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Ankle sprains 101: Causes, symptoms and treatments

You generally know the moment it happens … You land too hard while jumping during a sport. You step into a hole and twist your foot while mowing the grass. You trip on an uneven sidewalk.

Ankle injuries are very common. In fact, about 25,000 Americans sustain an ankle sprain every day.

What is a sprain?

A sprain occurs when the ligaments in the joint are twisted, turned or damaged in another way. More than 80% of ankle sprains are due to inward rolling, called an inversion. When this happens, it causes the ligaments to stretch or tear beyond their normal limits.

What are the symptoms?

When an ankle is sprained, it will be painful and tender -- most sprained ankles can barely be walked on. Some ankle sprains make a popping noise when the injury occurs. Sprained ankles will usually swell and bruise, which is a sure sign something is wrong.

The following warning signs typically indicate a sprain:

  • Pain
  • Tenderness or warmth
  • Swelling
  • Bruising
  • Stiffness (unable to move the joint)

While ankle sprains can certainly be painful, minor sprains will generally heal on their own without complications.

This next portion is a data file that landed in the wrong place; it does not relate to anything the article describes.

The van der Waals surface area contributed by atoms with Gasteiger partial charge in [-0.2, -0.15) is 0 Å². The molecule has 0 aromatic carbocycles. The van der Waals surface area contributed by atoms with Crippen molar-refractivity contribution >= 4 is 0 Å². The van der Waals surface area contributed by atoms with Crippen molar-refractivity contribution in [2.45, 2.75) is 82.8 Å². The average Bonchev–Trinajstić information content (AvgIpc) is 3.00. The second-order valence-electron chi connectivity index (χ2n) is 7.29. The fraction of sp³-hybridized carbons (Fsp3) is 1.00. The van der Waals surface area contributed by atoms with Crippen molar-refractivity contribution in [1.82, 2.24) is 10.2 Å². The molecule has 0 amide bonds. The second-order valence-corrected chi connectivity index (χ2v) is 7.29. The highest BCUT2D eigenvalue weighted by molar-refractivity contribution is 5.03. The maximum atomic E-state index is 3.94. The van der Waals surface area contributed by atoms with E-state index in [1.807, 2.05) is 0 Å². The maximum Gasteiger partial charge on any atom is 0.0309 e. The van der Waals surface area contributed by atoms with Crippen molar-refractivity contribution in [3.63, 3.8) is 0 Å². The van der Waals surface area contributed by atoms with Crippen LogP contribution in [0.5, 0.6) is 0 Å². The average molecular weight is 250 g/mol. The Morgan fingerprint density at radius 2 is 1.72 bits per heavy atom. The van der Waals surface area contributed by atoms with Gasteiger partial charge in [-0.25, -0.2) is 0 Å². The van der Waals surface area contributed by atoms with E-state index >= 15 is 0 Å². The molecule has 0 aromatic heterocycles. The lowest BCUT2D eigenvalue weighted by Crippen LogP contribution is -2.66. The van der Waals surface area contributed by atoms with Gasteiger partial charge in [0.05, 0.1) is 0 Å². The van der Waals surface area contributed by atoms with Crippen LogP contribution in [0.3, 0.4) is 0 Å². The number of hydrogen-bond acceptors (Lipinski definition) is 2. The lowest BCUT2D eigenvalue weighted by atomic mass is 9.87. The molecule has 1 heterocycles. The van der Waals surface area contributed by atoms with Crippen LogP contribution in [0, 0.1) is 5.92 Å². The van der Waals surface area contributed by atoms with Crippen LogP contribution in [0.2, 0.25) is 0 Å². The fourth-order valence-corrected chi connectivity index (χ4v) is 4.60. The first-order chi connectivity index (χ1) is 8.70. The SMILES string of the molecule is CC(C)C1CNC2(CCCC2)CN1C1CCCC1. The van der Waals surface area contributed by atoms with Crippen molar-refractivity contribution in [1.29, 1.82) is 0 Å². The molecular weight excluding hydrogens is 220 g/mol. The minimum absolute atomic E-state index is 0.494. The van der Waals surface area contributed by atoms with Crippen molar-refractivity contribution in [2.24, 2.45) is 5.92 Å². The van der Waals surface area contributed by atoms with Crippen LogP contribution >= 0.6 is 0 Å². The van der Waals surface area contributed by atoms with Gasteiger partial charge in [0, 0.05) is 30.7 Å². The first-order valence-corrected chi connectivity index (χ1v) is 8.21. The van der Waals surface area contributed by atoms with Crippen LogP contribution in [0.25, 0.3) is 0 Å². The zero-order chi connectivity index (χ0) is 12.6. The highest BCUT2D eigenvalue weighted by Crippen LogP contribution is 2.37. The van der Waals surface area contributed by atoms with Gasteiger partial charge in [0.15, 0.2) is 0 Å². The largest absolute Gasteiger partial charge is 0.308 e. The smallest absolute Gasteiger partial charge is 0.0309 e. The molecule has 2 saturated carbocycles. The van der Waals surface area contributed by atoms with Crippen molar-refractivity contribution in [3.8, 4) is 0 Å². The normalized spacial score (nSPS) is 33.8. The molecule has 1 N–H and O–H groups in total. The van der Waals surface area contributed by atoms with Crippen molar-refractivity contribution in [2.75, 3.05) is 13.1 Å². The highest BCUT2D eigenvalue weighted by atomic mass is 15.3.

If the swelling and pain are minimal, then you can generally follow the RICE treatment plan (rest, ice, compression, elevation) for the first few days following the injury.

  • Rest your foot and keep weight off the ankle. Use crutches to get around.
  • Ice your ankle every 2-4 hours for 10-20 minutes each time.
  • Compress – Wrap the ankle in an elastic bandage to prevent swelling and bruising.
  • Elevate – Keep your ankle above heart level while resting or sleeping to decrease swelling.

Many sprains aren't serious and can heal quickly with proper treatment, but it’s always a good idea to get your sprain checked out by a medical professional just to be safe – especially if you’re seeing any worrisome signs or the injury is not improving.

Most urgent care clinics are open after hours and on weekends, offering a convenient option for care.  Indigo Health clinics also have X-ray services available onsite to rule out a fracture.


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